Breaking Down the Walls of Intolerance

On Mix It Up at Lunch Day, members of the school community will tear down the wall collectively, uniting as one.
Grade Level

  • Black bulletin board paper
  • red construction paper
  • markers
  • scissors
  • stapler

Bullying and ostracism sometimes dominate school culture, leaving many students standing on the sidelines. Through fun activities, critical lessons and special events, Mix It Up has encouraged campuses to stand against acts of intolerance and to commit to breaking down the walls of division.

In this lesson, students will have an opportunity to share with one another how bullying and other acts of bias have helped build a "wall" of intolerance at school. On Mix It Up at Lunch Day, members of the school community will tear down the wall collectively, uniting as one.


All Grades Activity


Before beginning this lesson, each classroom teacher should create one "brick" for each student in the class, plus five extra. Create bricks by cutting red construction paper into 4-by-9-inch rectangles.

Next, the Mix It Up at Lunch Day committee should prepare a large bulletin board by covering it with black paper and affixing the title, "Breaking Down the Wall of Intolerance." Ideally the board will be in a common area of the school near the front door or in the cafeteria. If board space is not available, get permission from your administrator to tape the paper to a wall.

Afterward, seal a file folder (or large sheet of construction paper folded in half) on the left and right side, leaving the top open (similar to an envelope) and insert the extra red bricks made by each classroom teacher. Tape the folder to the wall near the bulletin board with a note explaining what the bricks are for and inviting guests to write on one.



Explain to students that half of all high school students in the United States have identified as a bully, admit to being bullied, or both. Bullying can be verbal or non-verbal, physical or non-physical. Bullying can be direct, like hitting, teasing or making threats. It can also be indirect, like rumors, manipulation, isolation and exclusion. A bully might be one person acting out independently, or a clique or group of people picking on someone out of a need to increase their popularity or to seem more cool.

Ask students to take a moment to reflect on their experiences with intolerance, isolation and bullying. This could be an interaction with a peer or an adult, inside of the school or out in the community. They could have been the perpetrator or the victim.

Teachers might want to provide students with their own personal example of a time they were a victim or a witness to bullying. If students feel comfortable, allow them a few moments to share their experiences aloud.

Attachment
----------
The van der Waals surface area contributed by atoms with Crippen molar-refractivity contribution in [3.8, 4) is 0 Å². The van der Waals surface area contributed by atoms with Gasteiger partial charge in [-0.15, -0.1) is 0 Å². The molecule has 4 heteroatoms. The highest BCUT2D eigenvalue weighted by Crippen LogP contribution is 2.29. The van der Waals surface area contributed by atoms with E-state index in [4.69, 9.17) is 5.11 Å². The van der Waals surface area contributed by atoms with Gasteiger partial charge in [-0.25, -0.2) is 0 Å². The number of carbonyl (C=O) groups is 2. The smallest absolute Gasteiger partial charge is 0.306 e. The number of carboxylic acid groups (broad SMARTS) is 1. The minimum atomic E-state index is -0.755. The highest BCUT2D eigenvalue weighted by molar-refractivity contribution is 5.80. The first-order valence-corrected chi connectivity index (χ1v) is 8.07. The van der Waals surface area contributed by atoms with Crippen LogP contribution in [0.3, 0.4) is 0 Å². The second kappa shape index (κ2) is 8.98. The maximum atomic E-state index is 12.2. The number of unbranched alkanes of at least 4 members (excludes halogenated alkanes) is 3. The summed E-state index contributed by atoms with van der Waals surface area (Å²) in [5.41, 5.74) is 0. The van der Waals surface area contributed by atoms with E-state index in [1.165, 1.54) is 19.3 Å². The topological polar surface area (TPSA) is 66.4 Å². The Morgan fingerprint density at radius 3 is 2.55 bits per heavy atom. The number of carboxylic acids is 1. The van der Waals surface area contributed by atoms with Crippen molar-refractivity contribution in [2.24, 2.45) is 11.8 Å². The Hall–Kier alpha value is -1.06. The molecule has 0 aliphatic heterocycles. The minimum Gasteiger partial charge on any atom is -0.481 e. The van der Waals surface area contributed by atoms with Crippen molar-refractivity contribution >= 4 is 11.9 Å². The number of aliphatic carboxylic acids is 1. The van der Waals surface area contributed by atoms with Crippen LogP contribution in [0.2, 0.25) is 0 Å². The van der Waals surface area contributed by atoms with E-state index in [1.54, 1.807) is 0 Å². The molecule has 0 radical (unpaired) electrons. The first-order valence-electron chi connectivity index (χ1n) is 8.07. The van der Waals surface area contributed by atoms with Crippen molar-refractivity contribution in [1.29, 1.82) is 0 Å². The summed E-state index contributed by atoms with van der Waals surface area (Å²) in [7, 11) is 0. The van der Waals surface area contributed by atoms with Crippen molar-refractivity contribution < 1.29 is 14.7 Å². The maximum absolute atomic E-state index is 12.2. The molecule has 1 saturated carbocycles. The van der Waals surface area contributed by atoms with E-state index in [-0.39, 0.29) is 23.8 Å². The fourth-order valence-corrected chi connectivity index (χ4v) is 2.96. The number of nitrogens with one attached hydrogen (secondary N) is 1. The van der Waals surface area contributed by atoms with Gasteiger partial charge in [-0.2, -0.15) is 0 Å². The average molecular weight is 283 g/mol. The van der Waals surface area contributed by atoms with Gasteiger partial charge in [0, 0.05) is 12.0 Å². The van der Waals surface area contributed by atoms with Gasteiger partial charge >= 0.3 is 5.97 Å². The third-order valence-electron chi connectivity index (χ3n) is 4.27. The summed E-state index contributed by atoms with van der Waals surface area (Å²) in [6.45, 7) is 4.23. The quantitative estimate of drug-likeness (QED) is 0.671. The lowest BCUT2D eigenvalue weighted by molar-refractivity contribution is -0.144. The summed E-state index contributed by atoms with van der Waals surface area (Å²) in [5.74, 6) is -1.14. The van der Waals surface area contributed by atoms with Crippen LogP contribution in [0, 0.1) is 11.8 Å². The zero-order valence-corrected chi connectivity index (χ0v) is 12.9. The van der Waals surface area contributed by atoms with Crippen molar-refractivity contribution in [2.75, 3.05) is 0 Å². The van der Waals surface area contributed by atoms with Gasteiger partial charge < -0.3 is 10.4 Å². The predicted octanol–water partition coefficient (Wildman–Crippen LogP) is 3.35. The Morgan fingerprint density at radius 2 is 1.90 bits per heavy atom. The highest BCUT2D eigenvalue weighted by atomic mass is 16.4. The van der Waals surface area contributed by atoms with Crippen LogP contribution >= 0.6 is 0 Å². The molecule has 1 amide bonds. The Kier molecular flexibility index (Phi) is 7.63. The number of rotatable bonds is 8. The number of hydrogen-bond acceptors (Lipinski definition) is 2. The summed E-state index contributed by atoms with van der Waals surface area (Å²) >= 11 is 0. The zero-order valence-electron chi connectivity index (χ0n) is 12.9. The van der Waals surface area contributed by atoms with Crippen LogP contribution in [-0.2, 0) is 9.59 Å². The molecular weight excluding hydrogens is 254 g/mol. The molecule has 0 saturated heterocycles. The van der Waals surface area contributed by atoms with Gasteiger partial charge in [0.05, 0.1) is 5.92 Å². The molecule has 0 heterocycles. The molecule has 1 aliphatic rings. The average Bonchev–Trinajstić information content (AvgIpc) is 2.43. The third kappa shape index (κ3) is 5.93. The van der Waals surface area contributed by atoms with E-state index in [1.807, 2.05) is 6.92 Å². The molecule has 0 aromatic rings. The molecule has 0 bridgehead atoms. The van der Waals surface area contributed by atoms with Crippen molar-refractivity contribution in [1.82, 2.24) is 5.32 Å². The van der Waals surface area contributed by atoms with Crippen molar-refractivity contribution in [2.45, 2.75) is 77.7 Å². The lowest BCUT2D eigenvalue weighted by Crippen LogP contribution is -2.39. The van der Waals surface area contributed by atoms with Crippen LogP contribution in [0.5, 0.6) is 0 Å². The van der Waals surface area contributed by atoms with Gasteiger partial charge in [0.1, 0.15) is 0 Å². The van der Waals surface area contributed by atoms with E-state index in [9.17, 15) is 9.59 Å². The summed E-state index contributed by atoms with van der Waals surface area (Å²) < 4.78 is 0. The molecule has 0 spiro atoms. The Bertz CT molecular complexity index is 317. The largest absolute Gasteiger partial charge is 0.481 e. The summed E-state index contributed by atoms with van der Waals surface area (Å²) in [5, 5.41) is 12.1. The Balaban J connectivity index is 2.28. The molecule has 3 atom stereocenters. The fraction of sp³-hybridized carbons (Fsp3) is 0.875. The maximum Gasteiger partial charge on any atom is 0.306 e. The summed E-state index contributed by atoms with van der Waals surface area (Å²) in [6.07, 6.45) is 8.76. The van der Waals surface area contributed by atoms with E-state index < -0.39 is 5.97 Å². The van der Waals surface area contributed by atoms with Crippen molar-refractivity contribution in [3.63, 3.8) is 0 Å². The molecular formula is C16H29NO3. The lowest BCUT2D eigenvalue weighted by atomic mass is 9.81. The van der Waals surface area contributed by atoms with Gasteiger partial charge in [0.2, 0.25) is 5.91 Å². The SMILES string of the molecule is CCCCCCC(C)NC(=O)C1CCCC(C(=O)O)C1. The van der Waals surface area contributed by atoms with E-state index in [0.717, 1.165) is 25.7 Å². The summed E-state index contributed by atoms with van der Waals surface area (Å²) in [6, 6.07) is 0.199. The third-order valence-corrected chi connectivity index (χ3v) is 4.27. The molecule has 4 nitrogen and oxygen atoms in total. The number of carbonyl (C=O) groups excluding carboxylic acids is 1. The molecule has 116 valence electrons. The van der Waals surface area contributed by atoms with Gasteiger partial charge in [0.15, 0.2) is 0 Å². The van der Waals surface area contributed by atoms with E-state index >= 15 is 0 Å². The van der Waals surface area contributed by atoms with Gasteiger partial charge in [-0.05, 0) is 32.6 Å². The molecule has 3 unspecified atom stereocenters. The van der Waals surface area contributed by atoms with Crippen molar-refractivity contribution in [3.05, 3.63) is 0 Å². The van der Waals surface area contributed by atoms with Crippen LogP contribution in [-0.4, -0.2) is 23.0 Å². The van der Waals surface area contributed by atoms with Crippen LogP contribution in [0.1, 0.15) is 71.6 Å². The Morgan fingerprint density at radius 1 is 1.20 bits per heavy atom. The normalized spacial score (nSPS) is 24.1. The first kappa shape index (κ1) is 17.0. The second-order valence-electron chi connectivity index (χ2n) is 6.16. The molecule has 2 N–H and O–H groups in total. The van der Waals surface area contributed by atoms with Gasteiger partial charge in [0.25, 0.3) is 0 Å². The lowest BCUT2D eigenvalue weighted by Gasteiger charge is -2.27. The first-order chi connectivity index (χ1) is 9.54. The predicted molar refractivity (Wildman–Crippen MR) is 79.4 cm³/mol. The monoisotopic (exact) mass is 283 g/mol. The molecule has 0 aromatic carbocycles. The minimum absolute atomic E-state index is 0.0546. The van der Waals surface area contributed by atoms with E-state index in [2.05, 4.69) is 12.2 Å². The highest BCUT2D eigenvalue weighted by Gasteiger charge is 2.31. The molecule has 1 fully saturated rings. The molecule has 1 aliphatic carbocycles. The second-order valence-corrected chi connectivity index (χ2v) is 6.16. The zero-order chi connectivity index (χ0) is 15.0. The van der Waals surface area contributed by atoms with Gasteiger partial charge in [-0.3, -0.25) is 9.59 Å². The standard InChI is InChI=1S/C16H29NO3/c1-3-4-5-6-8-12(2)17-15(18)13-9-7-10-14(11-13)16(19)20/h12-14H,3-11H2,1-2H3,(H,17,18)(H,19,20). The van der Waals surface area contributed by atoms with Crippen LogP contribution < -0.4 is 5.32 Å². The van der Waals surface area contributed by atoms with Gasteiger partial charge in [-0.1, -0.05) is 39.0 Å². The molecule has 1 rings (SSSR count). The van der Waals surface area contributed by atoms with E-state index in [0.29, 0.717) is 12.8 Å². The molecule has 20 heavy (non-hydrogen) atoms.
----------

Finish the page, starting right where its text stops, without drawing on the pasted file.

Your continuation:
Next, have students write their reflections in a journal or on notebook paper before choosing one that they think others can learn from. For younger students, have them draw a picture reflecting their experience and dictate to the teacher what should be written.

At that point, distribute a red "brick" and black marker to each student and allow them to write the act of intolerance down on the brick. Again, for younger students, this could happen in the form of a drawing. It might be a good idea to approve their final choice to ensure appropriateness.

Over the days leading up to Mix It Up at Lunch Day, have each homeroom visit the board and place their bricks on the wall.

Students, faculty, staff, parents and other guests should be encouraged to add to the Wall using the extra bricks any time they witness an act of intolerance.


In The Lunchroom

On Mix It Up at Lunch Day, have students tear a brick (other than their own) from the Wall of Intolerance and take it to their seat in the cafeteria.

Encourage students to read the issue written on their brick with their new friends and discuss ways to eliminate that specific problem from their school culture.

By the end of the lunch period, the Wall of Intolerance should have been completely torn down.


Extension Activity

  • Once the Wall begins to take shape, have students write journal entries related to the intolerance that has transpired and how they can take a stand.
  • Have students take a picture of the Wall of Intolerance and write letters to the president about the injustices they've witnessed, what they plan to do about it and ways in which he can help on a national level.
Teaching Tolerance collage of images

Welcome to Learning for Justice—Formerly Teaching Tolerance!

Our work has evolved in the last 30 years, from reducing prejudice to tackling systemic injustice. So we’ve chosen a new name that better reflects that evolution: Learning for Justice.

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